Both versions of the film are presented in 4K with 2160p 24/fps presentation with HDR10 and Dolby Vision enhancement using HEVC compression. The "theatrical version" is in 1.33:1 and the "premiere version" is in 1.37:1 (Note that on the Blu-ray disc both versions are presented in a ratio of 1.37:1). The film features a brand new mastering from the original 35mm camera negatives. The results are pretty striking considering the low budget nature of the film and its age. There is fine grain evident, sharpness is good but there are instances of softness, the black levels look solid, greys, and whites hold up too. There are flaws such as print damage, missing frames, and the occasional speck. Aside from this, this is easily the best presentation of the film to date.


A single English DTS-HD Master Audio 2.0 mono track is included, the mono track does a decent job of maintaining clear and consistent dialogue. There's limited range but the track does it's best with score and sound effects. The entire track does lack any dynamic range and it sounds like a track that was created in a studio rather than utilizing any of the on-set recorded material, which is pretty common for low budget studio pictures from this era. Optional subtitles are included in English only.


Kino has done a terrific job once again with providing a plethora of extras for this release. below is a closer look.


This disc features both version of the film, the shorter "Theatrical Version" (60:56) and the longer "Premiere Version" (70:19).

First up is an audio commentary by film historian/screenwriter Gary Gerani, recorded in 2024 and on the "Theatrical Version" of the film. This is a fairly decent track, while in some instances Gerani comments on the obvious and on the plot. He comments on Kubrick's early style and on the directors development, among other trivia about the making and distribution of the film.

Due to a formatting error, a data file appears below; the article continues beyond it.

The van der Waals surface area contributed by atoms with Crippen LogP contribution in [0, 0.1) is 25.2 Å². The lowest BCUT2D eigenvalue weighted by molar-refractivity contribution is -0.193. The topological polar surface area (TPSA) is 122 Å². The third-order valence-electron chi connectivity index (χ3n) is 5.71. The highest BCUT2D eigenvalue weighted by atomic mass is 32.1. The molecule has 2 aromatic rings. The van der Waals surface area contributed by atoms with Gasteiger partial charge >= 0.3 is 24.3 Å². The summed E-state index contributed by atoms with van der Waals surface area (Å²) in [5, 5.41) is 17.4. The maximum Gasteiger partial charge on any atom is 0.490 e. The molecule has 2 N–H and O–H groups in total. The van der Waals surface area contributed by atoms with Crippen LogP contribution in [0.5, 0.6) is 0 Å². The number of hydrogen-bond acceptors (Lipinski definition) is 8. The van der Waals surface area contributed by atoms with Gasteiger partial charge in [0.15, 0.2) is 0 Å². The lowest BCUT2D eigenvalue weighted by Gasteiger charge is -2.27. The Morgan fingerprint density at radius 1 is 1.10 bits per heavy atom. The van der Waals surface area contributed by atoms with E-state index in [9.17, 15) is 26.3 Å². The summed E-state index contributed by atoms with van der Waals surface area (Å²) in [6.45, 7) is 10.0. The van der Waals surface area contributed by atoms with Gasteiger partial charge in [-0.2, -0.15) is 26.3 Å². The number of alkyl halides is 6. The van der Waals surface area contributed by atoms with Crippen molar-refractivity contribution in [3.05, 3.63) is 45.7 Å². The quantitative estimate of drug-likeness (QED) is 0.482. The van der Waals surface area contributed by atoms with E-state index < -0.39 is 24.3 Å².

A second audio commentary is included by film historian Eddy Von Mueller, also newly recorded in 2024 and on the longer "Premiere Version" of the film. This track seems a bit more robust than the previous, as Mueller takes a closer look at the formulaic nature of the film, the making of process, especially delving into the Kubrick's lack of experience being a large reason on why the film feels amatuerish among other things.

"Flying Padre" is a 1951 short film by Stanley Kubrick (4K restoration from the original 35mm print) (8:37) an early documentary short about a priest that flies around his parish in a prop plane.

"Day of the Fight" a 1951 short film by Stanley Kubrick (4K restoration from the original 35mm print) (16:17) is another documentary short about boxing.

"The Seafarers" a 1953 short filmt by Stanley Kubrick (4K restoration from the 16mm A/B camera negatives and a 16mm print) (28:42) a third documentary in color about the Seafarers International Union.


This disc features all of the same extras as on the 4K disc and also includes:

The 2023 Re-release theatrical trailer (1:18)

The 2018 theatrical trailer (1:26)

As well as a collection of bonus trailers for:

- Killer’s Kiss (1:48)
- The Killing (1:49)
- Paths of Glory (3:03)


Packaged in a keep case housed in cardboard slip-case.


While not his best film, it's nice to have another Kubrick film in 4K.

The Film: B- Video: B Audio: C+ Extras: A Overall: B-